Closing Pakistan’s Electoral Gender Gap
When Pakistanis vote in this month's general election, more women will be on the ballot than ever before. But the percentage of women casting votes will remain low, as cultural and religious obstacles continue to impede gender equality in the country's political process.
ISLAMABAD – One hundred years ago, women in the United Kingdom gained the right to vote, and today, most women in the developed world are enfranchised. But in many developing countries, the resistance that British suffragettes faced a century ago, rooted in misogyny, persists. This is certainly true in Pakistan, where the general election set for July 25 provides an ideal opportunity to advocate for change.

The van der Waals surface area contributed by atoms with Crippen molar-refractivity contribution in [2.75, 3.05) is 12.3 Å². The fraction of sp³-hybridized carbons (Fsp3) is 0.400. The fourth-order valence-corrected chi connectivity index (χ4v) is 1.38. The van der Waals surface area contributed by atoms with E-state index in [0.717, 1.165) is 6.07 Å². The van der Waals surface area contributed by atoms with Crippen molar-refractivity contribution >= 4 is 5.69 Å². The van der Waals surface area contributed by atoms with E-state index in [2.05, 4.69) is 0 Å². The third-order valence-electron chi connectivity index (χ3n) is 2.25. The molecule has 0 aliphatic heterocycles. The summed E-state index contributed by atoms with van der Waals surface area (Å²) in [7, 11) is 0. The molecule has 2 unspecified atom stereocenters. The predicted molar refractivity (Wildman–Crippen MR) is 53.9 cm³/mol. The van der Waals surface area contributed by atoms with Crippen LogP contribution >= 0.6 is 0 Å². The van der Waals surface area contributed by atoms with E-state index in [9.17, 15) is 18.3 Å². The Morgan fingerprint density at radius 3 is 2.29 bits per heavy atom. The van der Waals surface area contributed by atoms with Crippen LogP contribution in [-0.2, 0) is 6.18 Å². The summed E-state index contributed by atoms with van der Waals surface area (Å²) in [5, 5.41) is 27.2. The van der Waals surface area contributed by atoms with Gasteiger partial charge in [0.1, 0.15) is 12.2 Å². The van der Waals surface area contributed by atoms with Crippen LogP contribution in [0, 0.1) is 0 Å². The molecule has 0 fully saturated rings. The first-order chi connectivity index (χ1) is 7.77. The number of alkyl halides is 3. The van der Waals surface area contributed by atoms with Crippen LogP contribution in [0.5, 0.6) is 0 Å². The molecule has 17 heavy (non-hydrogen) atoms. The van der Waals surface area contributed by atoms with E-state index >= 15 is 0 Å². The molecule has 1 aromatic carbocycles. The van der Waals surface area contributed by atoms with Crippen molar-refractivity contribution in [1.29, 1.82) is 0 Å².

At first glance, Pakistan seems progressive. The law has permitted women to vote since 1956, almost a decade after independence from Britain. Since then, the number of women in parliament has steadily increased, aided by a 33% quota and rules dictating how many women must be included on party lists.
Women are also contesting elections with more frequency, even in culturally conservative parts of the country. For example, in the northwestern region of Khyber Pakhtunkhwa, a 100-year-old woman is running in the general election against former cricket star Imran Khan. And in Tharparkar, an impoverished part of Sindh province, a female candidate is on the ballot for the first time ever.